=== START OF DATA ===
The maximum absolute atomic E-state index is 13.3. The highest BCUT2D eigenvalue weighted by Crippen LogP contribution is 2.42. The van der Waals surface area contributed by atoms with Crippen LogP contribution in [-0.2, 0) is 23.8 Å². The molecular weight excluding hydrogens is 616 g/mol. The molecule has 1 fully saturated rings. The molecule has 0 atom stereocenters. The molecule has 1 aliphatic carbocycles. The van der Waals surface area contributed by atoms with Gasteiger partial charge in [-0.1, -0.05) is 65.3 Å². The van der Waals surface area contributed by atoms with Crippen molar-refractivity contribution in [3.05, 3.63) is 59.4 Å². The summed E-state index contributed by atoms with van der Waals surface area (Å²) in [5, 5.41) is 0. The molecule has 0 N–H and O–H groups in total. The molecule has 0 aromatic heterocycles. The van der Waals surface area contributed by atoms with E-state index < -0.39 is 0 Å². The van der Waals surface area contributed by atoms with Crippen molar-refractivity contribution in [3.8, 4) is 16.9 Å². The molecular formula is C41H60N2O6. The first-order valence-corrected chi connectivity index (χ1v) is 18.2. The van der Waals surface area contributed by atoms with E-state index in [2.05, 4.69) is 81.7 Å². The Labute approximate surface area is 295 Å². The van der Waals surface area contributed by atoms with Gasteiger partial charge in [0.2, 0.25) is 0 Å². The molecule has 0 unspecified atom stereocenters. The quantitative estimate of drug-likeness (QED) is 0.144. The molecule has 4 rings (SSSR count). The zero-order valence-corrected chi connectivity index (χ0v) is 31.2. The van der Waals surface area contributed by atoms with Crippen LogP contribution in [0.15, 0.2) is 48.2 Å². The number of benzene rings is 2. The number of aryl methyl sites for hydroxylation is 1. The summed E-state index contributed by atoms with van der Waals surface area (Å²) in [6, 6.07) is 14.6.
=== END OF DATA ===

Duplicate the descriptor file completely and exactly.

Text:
The maximum absolute atomic E-state index is 13.3. The highest BCUT2D eigenvalue weighted by Crippen LogP contribution is 2.42. The van der Waals surface area contributed by atoms with Crippen LogP contribution in [-0.2, 0) is 23.8 Å². The molecular weight excluding hydrogens is 616 g/mol. The molecule has 1 fully saturated rings. The molecule has 0 atom stereocenters. The molecule has 1 aliphatic carbocycles. The van der Waals surface area contributed by atoms with Gasteiger partial charge in [-0.1, -0.05) is 65.3 Å². The van der Waals surface area contributed by atoms with Crippen molar-refractivity contribution in [3.05, 3.63) is 59.4 Å². The summed E-state index contributed by atoms with van der Waals surface area (Å²) in [5, 5.41) is 0. The molecule has 0 N–H and O–H groups in total. The molecule has 0 aromatic heterocycles. The van der Waals surface area contributed by atoms with E-state index < -0.39 is 0 Å². The van der Waals surface area contributed by atoms with Crippen molar-refractivity contribution in [3.8, 4) is 16.9 Å². The molecular formula is C41H60N2O6. The first-order valence-corrected chi connectivity index (χ1v) is 18.2. The van der Waals surface area contributed by atoms with E-state index in [2.05, 4.69) is 81.7 Å². The Labute approximate surface area is 295 Å². The van der Waals surface area contributed by atoms with Gasteiger partial charge in [0.2, 0.25) is 0 Å². The molecule has 0 unspecified atom stereocenters. The quantitative estimate of drug-likeness (QED) is 0.144. The molecule has 4 rings (SSSR count). The zero-order valence-corrected chi connectivity index (χ0v) is 31.2. The van der Waals surface area contributed by atoms with Crippen LogP contribution in [0.15, 0.2) is 48.2 Å². The number of benzene rings is 2. The number of aryl methyl sites for hydroxylation is 1. The summed E-state index contributed by atoms with van der Waals surface area (Å²) in [6, 6.07) is 14.6.